MICROSOFT EXCEL is 30 years old this month and has already enjoyed a career longer than many of today’s practicing FDs.
As a young professional, I used VisiCalc on a clunky pre-Windows microcomputer, which took such a long time for the blank screen to refresh after pressing the calculate command that I could make a coffee or visit the pub. I befriended Lotus 123, flirted with WYSIWYG then fell in love with Excel, as did everyone else.
I remember our first and very expensive IBM PC which was given its own altar in the centre of the office and had its own log, in which we all had to book our 20-minute slots. It turned some of us into amateur programmers, but nowadays most habitual spreadsheet users hardly realise that they are programming, and they claim, ‘I am just using Excel.’
Not that we could have predicted it 30 years ago, when the movie Back to the Future was released, but we are now in a risky, unregulated, multiple version of the truth, an uncontrolled world of spreadsheet mania. The Excel spreadsheet has displaced some of our basic everyday thinking because it is such a powerful and sophisticated tool that is easy to use and speaks a common language of all accountants, but it is unnecessarily habit-forming.
A mischievous screensaver installed by my IT department bears the slogans ‘95% of spreadsheets contain errors but 95% of users believe their spreadsheets are error-free’ and ‘Spreadsheet Stress = Excel Hell’.
It is not always the users who are at fault, despite their universal lack of decent Excel training, the lack of internal audit checks and the sporadic focus on spreadsheet risks. Indeed, Excel has suffered its own well-known glitches – eg, don’t ask it if 1900 was a leap year, ignore the ‘2007 problem’, don’t mention its floating point errors.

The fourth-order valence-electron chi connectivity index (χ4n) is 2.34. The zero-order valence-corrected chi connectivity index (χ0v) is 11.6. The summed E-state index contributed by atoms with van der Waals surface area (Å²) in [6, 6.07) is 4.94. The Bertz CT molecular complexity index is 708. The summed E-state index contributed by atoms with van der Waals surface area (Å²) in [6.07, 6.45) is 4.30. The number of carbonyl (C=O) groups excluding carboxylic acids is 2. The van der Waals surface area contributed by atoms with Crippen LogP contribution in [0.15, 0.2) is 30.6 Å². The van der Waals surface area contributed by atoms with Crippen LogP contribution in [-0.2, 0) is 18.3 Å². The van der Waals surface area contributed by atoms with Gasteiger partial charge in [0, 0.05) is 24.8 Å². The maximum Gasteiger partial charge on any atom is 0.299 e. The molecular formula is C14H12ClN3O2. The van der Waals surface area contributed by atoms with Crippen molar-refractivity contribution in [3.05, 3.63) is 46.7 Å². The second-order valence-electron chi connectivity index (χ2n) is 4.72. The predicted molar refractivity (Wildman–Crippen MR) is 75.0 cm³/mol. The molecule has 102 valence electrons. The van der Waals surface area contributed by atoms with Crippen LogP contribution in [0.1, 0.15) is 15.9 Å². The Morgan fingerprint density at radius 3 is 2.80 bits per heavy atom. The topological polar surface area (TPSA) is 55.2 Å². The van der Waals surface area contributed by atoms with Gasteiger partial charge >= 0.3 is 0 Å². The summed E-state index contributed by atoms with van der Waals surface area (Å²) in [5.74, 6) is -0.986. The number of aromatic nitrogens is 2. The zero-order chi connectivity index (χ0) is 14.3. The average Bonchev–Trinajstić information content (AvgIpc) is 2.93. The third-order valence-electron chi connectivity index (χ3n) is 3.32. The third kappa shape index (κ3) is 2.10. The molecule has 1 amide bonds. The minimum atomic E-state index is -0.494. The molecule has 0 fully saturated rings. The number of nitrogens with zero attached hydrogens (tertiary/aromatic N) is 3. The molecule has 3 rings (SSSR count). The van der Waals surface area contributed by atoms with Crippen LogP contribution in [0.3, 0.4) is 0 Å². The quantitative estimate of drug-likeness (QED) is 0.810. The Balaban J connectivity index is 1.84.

One estimate is that 17% of large US businesses have suffered financial losses due to poor spreadsheets and their overreliance on them. Excel has been described as a friendly nuclear power plant which amateur operators can keep running most of the time and where most of the mistakes are not serious – but the wrong mistake can be catastrophic.
Regulation, governance and SOX obligations are becoming increasingly influential over the abuse of spreadsheets, and the adoption of IFRS requires a dimension of disclosures and standardisation to which Excel is not best suited.
The demand for increasingly specialist software, open-source data warehouses and other sophisticated tools will take us on a path away from the old complexity of giant Excel models, and there is also a need for a better approach to the controls over data storage and analysis. However, the only way to prevent people from using Excel inappropriately for running important systems and for underpinning fundamental decisions is to develop viable alternatives.
Looking back, we take for granted the enormous contribution that Excel has made to our professional lives. It has become the global industry standard, and it is so ubiquitous that it is bound to remain popular well into the future, and rightly so.
However, the FD role is a strategic one focused on people and the external world, supporting the CEO and the wider organisation. We should not be spending much of our time mucking about with Excel spreadsheets. ?
Last month the SFD was in Dublin for a university graduation event and saw a folk group called ‘The Four Normans’, which was unusual as there were five of them, none was called Norman, and they seemed to have been doing it for more than 30 years.
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